In the New York Times, a writer with personal experience of lifelong disability warns against the spreading legalization of assisted suicide:
Perhaps, as advocates contend, you can’t understand why anyone would push for assisted-suicide legislation until you’ve seen a loved one suffer. But you also can’t truly conceive of the many subtle forces — invariably well meaning, kindhearted, even gentle, yet as persuasive as a tsunami — that emerge when your physical autonomy is hopelessly compromised.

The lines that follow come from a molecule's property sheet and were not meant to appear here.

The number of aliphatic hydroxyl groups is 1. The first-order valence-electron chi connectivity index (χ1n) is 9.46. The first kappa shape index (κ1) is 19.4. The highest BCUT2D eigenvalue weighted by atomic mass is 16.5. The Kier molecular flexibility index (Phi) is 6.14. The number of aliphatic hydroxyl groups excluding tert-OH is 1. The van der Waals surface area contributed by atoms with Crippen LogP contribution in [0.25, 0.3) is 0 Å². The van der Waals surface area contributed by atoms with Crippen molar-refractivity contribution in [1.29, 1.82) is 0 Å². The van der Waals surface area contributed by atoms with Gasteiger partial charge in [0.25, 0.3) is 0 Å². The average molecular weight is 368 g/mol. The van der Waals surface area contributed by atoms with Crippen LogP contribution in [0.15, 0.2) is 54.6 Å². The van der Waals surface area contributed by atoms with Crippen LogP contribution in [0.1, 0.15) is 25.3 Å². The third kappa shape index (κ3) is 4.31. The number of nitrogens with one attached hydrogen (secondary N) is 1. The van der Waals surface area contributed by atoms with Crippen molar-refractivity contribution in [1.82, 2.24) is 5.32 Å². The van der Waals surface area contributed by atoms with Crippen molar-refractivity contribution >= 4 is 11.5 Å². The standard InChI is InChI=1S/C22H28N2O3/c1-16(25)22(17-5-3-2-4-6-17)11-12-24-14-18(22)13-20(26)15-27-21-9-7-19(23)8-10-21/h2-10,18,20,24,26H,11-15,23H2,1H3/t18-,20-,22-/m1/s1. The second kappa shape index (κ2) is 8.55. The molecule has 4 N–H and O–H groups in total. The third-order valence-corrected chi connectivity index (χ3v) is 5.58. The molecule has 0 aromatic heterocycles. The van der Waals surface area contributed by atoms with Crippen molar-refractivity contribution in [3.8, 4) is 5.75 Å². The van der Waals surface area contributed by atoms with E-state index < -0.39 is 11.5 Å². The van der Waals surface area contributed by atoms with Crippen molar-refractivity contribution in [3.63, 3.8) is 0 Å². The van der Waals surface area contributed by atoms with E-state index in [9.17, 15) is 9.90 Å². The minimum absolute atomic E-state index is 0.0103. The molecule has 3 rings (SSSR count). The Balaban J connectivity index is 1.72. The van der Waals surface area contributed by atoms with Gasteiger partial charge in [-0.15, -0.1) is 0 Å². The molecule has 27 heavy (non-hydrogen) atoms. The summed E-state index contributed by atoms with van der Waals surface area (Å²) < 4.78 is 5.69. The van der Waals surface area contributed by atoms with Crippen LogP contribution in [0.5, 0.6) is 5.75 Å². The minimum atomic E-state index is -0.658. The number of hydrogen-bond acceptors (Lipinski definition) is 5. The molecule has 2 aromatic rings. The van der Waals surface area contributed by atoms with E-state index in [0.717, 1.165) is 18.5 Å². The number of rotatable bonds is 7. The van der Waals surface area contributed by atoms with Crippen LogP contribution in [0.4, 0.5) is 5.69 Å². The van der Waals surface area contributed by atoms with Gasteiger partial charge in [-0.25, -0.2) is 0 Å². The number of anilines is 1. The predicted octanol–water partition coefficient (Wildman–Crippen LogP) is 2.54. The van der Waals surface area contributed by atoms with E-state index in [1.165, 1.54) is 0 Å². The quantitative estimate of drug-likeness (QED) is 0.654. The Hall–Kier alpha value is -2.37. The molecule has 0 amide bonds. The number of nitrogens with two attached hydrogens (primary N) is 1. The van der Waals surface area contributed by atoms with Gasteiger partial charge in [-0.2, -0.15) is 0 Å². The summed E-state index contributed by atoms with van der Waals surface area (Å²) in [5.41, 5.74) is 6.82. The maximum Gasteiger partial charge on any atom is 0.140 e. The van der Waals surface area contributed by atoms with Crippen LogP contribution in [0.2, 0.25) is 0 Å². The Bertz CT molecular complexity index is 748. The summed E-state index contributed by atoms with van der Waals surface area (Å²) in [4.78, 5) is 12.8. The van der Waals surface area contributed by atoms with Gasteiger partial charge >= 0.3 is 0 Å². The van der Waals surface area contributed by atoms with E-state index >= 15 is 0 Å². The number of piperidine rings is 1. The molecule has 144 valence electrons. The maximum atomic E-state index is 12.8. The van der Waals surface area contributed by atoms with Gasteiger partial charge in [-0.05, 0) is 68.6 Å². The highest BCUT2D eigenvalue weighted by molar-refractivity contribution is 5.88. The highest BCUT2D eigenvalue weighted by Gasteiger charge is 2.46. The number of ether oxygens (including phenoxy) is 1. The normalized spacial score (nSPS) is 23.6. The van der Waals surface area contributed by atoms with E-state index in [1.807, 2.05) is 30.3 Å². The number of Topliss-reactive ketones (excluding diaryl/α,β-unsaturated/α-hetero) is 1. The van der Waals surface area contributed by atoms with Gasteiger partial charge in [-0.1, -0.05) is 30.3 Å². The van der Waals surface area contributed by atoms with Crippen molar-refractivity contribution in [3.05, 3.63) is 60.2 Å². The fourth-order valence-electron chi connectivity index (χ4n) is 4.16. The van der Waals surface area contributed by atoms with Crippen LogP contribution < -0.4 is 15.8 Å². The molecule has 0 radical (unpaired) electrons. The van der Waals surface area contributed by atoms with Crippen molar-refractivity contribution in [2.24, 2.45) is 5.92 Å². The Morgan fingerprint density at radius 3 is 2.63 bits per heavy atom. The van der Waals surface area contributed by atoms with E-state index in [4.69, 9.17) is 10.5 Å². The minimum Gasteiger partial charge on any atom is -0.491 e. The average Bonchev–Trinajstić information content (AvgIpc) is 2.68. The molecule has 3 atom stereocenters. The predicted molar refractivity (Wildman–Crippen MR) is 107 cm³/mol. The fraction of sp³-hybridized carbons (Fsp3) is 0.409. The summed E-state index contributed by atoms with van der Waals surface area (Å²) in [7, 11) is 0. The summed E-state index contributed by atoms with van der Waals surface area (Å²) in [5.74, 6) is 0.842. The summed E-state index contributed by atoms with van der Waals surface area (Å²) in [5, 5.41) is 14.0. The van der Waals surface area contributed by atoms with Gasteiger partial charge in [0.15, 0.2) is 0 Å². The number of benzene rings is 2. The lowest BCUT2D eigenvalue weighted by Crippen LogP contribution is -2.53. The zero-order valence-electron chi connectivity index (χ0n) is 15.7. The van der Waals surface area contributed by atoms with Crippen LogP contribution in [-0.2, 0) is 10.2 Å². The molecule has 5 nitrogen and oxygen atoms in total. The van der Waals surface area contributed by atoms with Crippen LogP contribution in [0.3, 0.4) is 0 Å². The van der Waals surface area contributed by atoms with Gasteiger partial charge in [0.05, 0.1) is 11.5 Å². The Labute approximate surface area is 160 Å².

Advocates of Death With Dignity laws who say that patients themselves should decide whether to live or die are fantasizing. Who chooses suicide in a vacuum? We are inexorably affected by our immediate environment. The deck is stacked.
This is eloquent and disturbing first-hand testimony of our society’s growing tendency to define and prize “quality of life” at the expense of life itself.